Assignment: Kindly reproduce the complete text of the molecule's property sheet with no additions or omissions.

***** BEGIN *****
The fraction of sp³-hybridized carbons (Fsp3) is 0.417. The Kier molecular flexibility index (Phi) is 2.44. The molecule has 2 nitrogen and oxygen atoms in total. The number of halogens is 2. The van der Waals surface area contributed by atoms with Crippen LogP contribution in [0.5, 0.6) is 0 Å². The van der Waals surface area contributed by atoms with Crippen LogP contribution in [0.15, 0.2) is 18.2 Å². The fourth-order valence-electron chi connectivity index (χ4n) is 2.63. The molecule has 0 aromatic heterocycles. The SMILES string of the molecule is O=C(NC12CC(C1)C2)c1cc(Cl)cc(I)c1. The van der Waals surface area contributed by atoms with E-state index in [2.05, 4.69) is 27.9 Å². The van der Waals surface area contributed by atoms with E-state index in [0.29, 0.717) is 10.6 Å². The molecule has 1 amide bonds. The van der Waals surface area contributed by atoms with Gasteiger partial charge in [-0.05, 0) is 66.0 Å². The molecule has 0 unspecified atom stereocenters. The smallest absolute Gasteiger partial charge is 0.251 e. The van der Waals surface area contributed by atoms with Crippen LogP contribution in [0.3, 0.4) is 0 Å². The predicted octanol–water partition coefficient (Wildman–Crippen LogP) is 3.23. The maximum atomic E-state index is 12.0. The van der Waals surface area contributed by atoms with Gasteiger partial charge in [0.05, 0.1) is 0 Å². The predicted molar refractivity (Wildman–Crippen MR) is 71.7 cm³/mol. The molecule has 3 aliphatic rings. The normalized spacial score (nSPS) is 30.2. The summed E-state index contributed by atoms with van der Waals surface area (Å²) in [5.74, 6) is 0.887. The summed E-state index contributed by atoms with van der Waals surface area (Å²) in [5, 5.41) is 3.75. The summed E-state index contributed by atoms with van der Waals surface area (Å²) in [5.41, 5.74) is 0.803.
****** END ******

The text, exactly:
The fraction of sp³-hybridized carbons (Fsp3) is 0.417. The Kier molecular flexibility index (Phi) is 2.44. The molecule has 2 nitrogen and oxygen atoms in total. The number of halogens is 2. The van der Waals surface area contributed by atoms with Crippen LogP contribution in [0.5, 0.6) is 0 Å². The van der Waals surface area contributed by atoms with Crippen LogP contribution in [0.15, 0.2) is 18.2 Å². The fourth-order valence-electron chi connectivity index (χ4n) is 2.63. The molecule has 0 aromatic heterocycles. The SMILES string of the molecule is O=C(NC12CC(C1)C2)c1cc(Cl)cc(I)c1. The van der Waals surface area contributed by atoms with E-state index in [2.05, 4.69) is 27.9 Å². The van der Waals surface area contributed by atoms with E-state index in [0.29, 0.717) is 10.6 Å². The molecule has 1 amide bonds. The van der Waals surface area contributed by atoms with Gasteiger partial charge in [-0.05, 0) is 66.0 Å². The molecule has 0 unspecified atom stereocenters. The smallest absolute Gasteiger partial charge is 0.251 e. The van der Waals surface area contributed by atoms with Crippen LogP contribution in [0.3, 0.4) is 0 Å². The predicted octanol–water partition coefficient (Wildman–Crippen LogP) is 3.23. The maximum atomic E-state index is 12.0. The van der Waals surface area contributed by atoms with Gasteiger partial charge in [0.05, 0.1) is 0 Å². The predicted molar refractivity (Wildman–Crippen MR) is 71.7 cm³/mol. The molecule has 3 aliphatic rings. The normalized spacial score (nSPS) is 30.2. The summed E-state index contributed by atoms with van der Waals surface area (Å²) in [5.74, 6) is 0.887. The summed E-state index contributed by atoms with van der Waals surface area (Å²) in [5, 5.41) is 3.75. The summed E-state index contributed by atoms with van der Waals surface area (Å²) in [5.41, 5.74) is 0.803.